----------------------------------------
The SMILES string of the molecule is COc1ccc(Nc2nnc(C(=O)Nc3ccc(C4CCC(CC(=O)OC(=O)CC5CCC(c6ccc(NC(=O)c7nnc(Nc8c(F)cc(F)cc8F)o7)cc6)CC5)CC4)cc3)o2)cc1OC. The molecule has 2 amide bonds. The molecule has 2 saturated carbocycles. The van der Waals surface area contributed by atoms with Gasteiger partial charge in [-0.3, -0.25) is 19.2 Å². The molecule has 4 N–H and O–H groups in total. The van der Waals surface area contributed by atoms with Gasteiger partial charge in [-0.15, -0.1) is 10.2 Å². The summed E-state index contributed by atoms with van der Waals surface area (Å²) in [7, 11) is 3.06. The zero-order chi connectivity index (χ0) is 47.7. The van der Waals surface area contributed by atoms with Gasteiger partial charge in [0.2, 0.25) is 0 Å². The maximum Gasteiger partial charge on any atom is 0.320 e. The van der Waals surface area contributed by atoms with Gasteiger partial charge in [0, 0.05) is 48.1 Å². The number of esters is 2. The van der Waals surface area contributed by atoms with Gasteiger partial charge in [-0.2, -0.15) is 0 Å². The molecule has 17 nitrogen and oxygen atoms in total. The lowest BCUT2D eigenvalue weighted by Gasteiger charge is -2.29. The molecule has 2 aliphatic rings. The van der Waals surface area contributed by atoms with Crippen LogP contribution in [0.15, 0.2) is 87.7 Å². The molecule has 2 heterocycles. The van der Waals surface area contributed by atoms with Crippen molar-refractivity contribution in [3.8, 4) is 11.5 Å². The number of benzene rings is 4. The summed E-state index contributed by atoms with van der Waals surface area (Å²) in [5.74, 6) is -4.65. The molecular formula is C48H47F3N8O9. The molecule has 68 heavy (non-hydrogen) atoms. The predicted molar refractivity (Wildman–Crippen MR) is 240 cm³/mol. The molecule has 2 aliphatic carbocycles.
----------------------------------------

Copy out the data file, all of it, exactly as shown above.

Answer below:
The SMILES string of the molecule is COc1ccc(Nc2nnc(C(=O)Nc3ccc(C4CCC(CC(=O)OC(=O)CC5CCC(c6ccc(NC(=O)c7nnc(Nc8c(F)cc(F)cc8F)o7)cc6)CC5)CC4)cc3)o2)cc1OC. The molecule has 2 amide bonds. The molecule has 2 saturated carbocycles. The van der Waals surface area contributed by atoms with Gasteiger partial charge in [-0.3, -0.25) is 19.2 Å². The molecule has 4 N–H and O–H groups in total. The van der Waals surface area contributed by atoms with Gasteiger partial charge in [-0.15, -0.1) is 10.2 Å². The summed E-state index contributed by atoms with van der Waals surface area (Å²) in [7, 11) is 3.06. The zero-order chi connectivity index (χ0) is 47.7. The van der Waals surface area contributed by atoms with Gasteiger partial charge in [0.2, 0.25) is 0 Å². The maximum Gasteiger partial charge on any atom is 0.320 e. The van der Waals surface area contributed by atoms with Gasteiger partial charge in [0, 0.05) is 48.1 Å². The number of esters is 2. The van der Waals surface area contributed by atoms with Gasteiger partial charge in [-0.2, -0.15) is 0 Å². The molecule has 17 nitrogen and oxygen atoms in total. The lowest BCUT2D eigenvalue weighted by Gasteiger charge is -2.29. The molecule has 2 aliphatic rings. The van der Waals surface area contributed by atoms with Crippen LogP contribution in [0.15, 0.2) is 87.7 Å². The molecule has 2 heterocycles. The van der Waals surface area contributed by atoms with Crippen molar-refractivity contribution in [3.8, 4) is 11.5 Å². The number of benzene rings is 4. The summed E-state index contributed by atoms with van der Waals surface area (Å²) in [5.74, 6) is -4.65. The molecular formula is C48H47F3N8O9. The molecule has 68 heavy (non-hydrogen) atoms. The predicted molar refractivity (Wildman–Crippen MR) is 240 cm³/mol. The molecule has 2 aliphatic carbocycles.